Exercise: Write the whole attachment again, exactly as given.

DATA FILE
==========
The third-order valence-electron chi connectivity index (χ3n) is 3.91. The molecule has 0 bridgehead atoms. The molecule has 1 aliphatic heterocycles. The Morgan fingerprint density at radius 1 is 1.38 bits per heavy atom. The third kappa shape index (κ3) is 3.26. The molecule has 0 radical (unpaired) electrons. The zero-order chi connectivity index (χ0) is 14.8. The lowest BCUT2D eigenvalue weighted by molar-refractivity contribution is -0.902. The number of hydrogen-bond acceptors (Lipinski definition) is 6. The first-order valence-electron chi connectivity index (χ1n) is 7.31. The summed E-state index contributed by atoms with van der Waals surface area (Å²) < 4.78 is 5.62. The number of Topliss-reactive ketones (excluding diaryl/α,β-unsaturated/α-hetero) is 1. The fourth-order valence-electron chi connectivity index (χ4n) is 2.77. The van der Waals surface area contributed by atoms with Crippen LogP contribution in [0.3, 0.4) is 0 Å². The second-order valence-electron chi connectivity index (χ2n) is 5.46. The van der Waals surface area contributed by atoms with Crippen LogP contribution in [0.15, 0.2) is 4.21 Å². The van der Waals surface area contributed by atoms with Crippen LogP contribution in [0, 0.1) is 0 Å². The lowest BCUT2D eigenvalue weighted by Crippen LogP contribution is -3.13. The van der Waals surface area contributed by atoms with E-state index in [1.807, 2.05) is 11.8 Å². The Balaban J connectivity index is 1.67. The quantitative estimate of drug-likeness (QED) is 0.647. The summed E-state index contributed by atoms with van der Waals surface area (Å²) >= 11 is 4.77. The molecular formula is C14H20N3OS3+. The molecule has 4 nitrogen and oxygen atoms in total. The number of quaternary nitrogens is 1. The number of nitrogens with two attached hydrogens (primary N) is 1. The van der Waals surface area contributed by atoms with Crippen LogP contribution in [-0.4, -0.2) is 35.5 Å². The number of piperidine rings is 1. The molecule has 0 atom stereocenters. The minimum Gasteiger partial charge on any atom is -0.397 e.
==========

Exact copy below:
The third-order valence-electron chi connectivity index (χ3n) is 3.91. The molecule has 0 bridgehead atoms. The molecule has 1 aliphatic heterocycles. The Morgan fingerprint density at radius 1 is 1.38 bits per heavy atom. The third kappa shape index (κ3) is 3.26. The molecule has 0 radical (unpaired) electrons. The zero-order chi connectivity index (χ0) is 14.8. The lowest BCUT2D eigenvalue weighted by molar-refractivity contribution is -0.902. The number of hydrogen-bond acceptors (Lipinski definition) is 6. The first-order valence-electron chi connectivity index (χ1n) is 7.31. The summed E-state index contributed by atoms with van der Waals surface area (Å²) < 4.78 is 5.62. The number of Topliss-reactive ketones (excluding diaryl/α,β-unsaturated/α-hetero) is 1. The fourth-order valence-electron chi connectivity index (χ4n) is 2.77. The van der Waals surface area contributed by atoms with Crippen LogP contribution in [0.3, 0.4) is 0 Å². The second-order valence-electron chi connectivity index (χ2n) is 5.46. The van der Waals surface area contributed by atoms with Crippen LogP contribution in [0.15, 0.2) is 4.21 Å². The van der Waals surface area contributed by atoms with Crippen LogP contribution in [0, 0.1) is 0 Å². The lowest BCUT2D eigenvalue weighted by Crippen LogP contribution is -3.13. The van der Waals surface area contributed by atoms with E-state index in [1.807, 2.05) is 11.8 Å². The Balaban J connectivity index is 1.67. The quantitative estimate of drug-likeness (QED) is 0.647. The summed E-state index contributed by atoms with van der Waals surface area (Å²) >= 11 is 4.77. The molecular formula is C14H20N3OS3+. The molecule has 4 nitrogen and oxygen atoms in total. The number of quaternary nitrogens is 1. The number of nitrogens with two attached hydrogens (primary N) is 1. The van der Waals surface area contributed by atoms with Crippen LogP contribution in [-0.4, -0.2) is 35.5 Å². The number of piperidine rings is 1. The molecule has 0 atom stereocenters. The minimum Gasteiger partial charge on any atom is -0.397 e.